Breastfeeding is as old as time, and it’s natural, and our bodies were designed to do it. But it is challenging, painful, and costly. This isn’t a modern invention. In an Egyptian medical document dated to around 1500 BC the prescription is given for rubbing a woman’s back with warm sword fish bones to help produce milk so she can feed her child. I never microwaved fish bones, but during the course of my two kids I have used heat packs and cool packs, eaten oatmeal and other foods that are supposed to help produce milk, used lanolin oil and sunflower lecithin, drank special herbal tea, purchased nipple guards and silicone pumps, lost countless hours of sleep feeding my kids, reading online articles about feeding my kids, and worrying about whether or not they were getting enough to eat.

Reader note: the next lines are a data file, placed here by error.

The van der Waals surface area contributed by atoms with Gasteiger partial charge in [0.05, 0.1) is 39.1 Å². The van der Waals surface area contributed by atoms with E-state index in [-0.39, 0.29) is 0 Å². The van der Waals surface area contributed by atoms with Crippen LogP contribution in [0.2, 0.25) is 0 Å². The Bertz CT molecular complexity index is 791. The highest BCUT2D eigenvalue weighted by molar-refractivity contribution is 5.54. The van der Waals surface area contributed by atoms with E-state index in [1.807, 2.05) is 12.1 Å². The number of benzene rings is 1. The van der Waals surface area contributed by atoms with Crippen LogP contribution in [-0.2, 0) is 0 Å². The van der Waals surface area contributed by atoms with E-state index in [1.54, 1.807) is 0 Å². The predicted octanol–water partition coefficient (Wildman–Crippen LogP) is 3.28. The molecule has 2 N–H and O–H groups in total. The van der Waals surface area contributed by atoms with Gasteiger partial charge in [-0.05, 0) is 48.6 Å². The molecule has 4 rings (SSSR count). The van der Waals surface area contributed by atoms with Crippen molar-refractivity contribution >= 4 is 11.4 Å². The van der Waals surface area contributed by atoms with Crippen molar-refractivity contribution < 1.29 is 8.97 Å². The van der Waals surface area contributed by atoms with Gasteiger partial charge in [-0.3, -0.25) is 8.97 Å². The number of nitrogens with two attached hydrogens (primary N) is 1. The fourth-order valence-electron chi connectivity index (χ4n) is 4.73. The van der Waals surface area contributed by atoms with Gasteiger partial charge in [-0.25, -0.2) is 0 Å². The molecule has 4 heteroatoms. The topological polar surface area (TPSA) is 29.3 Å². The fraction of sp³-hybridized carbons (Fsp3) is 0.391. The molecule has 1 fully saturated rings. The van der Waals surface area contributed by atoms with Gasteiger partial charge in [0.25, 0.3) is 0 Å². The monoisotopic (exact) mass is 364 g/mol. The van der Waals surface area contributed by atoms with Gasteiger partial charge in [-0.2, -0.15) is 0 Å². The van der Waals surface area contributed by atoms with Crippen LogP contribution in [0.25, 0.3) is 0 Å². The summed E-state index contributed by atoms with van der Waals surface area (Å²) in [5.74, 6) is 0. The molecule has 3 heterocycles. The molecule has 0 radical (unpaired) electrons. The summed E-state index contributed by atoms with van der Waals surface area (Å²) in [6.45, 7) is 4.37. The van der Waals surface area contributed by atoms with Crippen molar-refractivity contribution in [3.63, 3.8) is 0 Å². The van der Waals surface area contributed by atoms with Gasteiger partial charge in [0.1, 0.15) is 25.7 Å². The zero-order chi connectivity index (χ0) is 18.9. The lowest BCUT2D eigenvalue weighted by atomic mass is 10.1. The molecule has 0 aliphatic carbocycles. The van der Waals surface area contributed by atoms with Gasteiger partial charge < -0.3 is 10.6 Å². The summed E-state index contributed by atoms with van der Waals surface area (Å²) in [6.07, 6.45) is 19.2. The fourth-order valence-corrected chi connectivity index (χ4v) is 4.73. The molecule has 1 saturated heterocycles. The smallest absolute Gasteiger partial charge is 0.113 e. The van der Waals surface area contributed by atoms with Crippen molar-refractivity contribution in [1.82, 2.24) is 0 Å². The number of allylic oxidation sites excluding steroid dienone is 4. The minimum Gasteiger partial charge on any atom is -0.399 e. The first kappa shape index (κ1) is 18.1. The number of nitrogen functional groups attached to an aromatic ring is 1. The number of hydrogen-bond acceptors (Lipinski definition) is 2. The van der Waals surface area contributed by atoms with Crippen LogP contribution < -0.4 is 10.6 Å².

The promise here that the reader can rejoice in Jerusalem and Zion because she will be able to provide them with an overabundance of nourishment, that they will be satisfied and drink fully from her bounty is a promise of true surplus and lavishness. It is the promise that you will not only drink water from a well, but be able to swim in an ever flowing spring. Not only will you be able to rest and take a nap, you will be able to sleep until you wake up on your own, without an alarm clock, and even when you try to fall back asleep you just can’t because your body has just had more sleep than it knows what to do with. It is complete physical satisfaction.